Paeonia lactiflora 'Sarah Bernhardt'
paeony / peony
- Position:full sun or partial shade
- Soil: fertile, moisture-retentive yet well-drained
- Rate of growth: average
- Flowering period: June to July
- Flower colour: pink
- Other features: ideal as cut flowers
- Hardiness: fully hardy
Enormous, rose pink, fragrant, double summer flowers and mid green leaves. This magnificent, late-flowering, pale pink peony has been popular since the Edwardian era. To support the large flowers stake in spring using bamboo canes or metal link stakes. An excellent specimen plant for a partially sunny border.
- Garden care: Deadhead after flowering. In early spring apply a balanced slow-release fertiliser around the base of the plant and mulch with well-rotted compost or manure. Fungal diseases may occur in cool, wet springs so prune out any affected parts and spray the remaining sections with fungicide.
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Q:Growing plants for a wedding
Dear Crocus, I am a very happy customer ..... I love your site, plants and service. I learnt about you first from Arabella Lennox-Boyd. But now I am writing for some advice please. My sister is getting married in Oxfordshire on the last weekend of May. I would love to grow the flowers for the wedding. I have a big garden with empty beds and a green house at my disposal. Could you give me some advice on types of cut flowers that would be in bloom at the end of May? Some pointers as a place to start my research and buying would be fantastic. Thank you very much, Best wishes, KateAsked on 1/8/2010 by Kate Olivia Higginbottom
A:Thank you so much Helen - amazing! I'll send you photos of the finished results. Best wishes and thanks again, KateAnswered on 1/8/2010 by Crocus Helpdesk
A:Hello Kate, It will be a little hit and miss as a lot will depend on the weather, but the following plants should be in flower around that time. Choisya ternata
Osmanthus x burkwoodii
Viburnum x carlcephalum
http://www.crocus.co.uk/search/_/search.paeonia/ Euphorbia palustris
and if we have a hot start to the summer a couple of roses or some of the earlier lavenders may have started too. I hope this gives you lots of ideas. Helen Plant DoctorAnswered on 1/8/2010 by Kate Olivia Higginbottom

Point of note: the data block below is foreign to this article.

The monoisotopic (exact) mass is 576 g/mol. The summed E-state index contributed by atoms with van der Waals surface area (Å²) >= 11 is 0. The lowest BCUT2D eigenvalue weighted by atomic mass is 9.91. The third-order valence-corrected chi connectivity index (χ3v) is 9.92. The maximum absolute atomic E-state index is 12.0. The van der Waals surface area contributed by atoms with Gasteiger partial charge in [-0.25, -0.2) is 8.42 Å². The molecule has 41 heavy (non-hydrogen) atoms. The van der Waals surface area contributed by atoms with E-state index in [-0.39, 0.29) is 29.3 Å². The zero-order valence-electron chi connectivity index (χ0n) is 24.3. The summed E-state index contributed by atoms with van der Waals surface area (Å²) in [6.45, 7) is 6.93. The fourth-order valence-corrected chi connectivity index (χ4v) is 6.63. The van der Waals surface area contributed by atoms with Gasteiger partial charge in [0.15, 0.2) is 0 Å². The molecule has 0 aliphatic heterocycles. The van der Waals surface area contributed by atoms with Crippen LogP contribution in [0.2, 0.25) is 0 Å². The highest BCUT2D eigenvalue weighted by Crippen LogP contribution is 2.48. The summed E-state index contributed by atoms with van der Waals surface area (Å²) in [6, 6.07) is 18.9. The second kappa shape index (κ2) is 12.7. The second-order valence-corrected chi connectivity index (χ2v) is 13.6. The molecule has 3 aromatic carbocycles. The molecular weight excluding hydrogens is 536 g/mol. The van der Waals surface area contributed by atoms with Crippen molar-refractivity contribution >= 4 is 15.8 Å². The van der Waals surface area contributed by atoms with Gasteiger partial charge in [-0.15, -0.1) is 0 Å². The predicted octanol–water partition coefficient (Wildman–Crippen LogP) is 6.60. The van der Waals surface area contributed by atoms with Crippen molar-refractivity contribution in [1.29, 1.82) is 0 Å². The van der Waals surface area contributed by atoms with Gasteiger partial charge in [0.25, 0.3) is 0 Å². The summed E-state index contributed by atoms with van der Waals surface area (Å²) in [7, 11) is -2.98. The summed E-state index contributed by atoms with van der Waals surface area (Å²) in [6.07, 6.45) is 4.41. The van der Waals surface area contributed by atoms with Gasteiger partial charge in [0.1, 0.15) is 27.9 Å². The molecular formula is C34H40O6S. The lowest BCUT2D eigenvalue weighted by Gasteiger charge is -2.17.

Hi, I received my RHS garden magazine a few days ago and I am interested in the Peonies. I just have a question regarding Peonies - if I buy them now when is the best time to plant them? Regards GiovannaAsked on 10/22/2009 by Giovanna
A:Hello Giovanna, Ideally these should be planted as soon as you receive them into fertile, moisture-retentive yet well-drained soil in full sun or partial shade. I hope this helps. HelenAnswered on 10/22/2009 by Crocus Helpdesk
Q:Paeonias starting to look bit unwell- are they ok?
Hi, I ordered some Paeonias in April.....of the four that I bought I am bit worried as to me thye don't look very healthy. Would you be able to give me some advise please? Are they Ok? Thanks and with kind regardsAsked on 9/26/2009 by Maria Hagbro
A:Hello there, These plants are starting to die back now and this is a natural part of their life cycle. The leaves will continue to deteriorate in autumn and disappear altogether in winter, then in the Spring the plants will put on lots of new, lush growth. Best regards, Helen Plant DoctorAnswered on 9/28/2009 by Crocus Helpdesk
Hello I just wanted a quick bit of advice before I make a purchase. I'm hoping to plant some peonies in a raised bed on an allotment this September. I was thinking of purchasing the following: Paeonia Buckeye Belle, Paeonia lactiflora Sarah Bernhardt, Paeonia lactiflora Bowl of Beauty I just wanted to check how big a bed I should have, how deep the bed should be and how far should I space each specimen. Many thanks, SimonAsked on 8/16/2009 by Simon Swift
A:Hello Simon, There are no hard and fast rules. You can see the eventual width of these plants on our site, which is between 80 - 90cm, so if you want to space them with small gaps in between you should aim to plant 1 per m2. If you don't mind them touching and intermingling, you can plant them closer. As for the depth, they do not really need to be grown in raised beds as long as the soil is good and does not remain waterlogged for any length of time. If the raised bed in going over soil, then the plants roots will work their way down into this anyway. I hope this helps. Helen Plant DoctorAnswered on 8/17/2009 by Crocus Helpdesk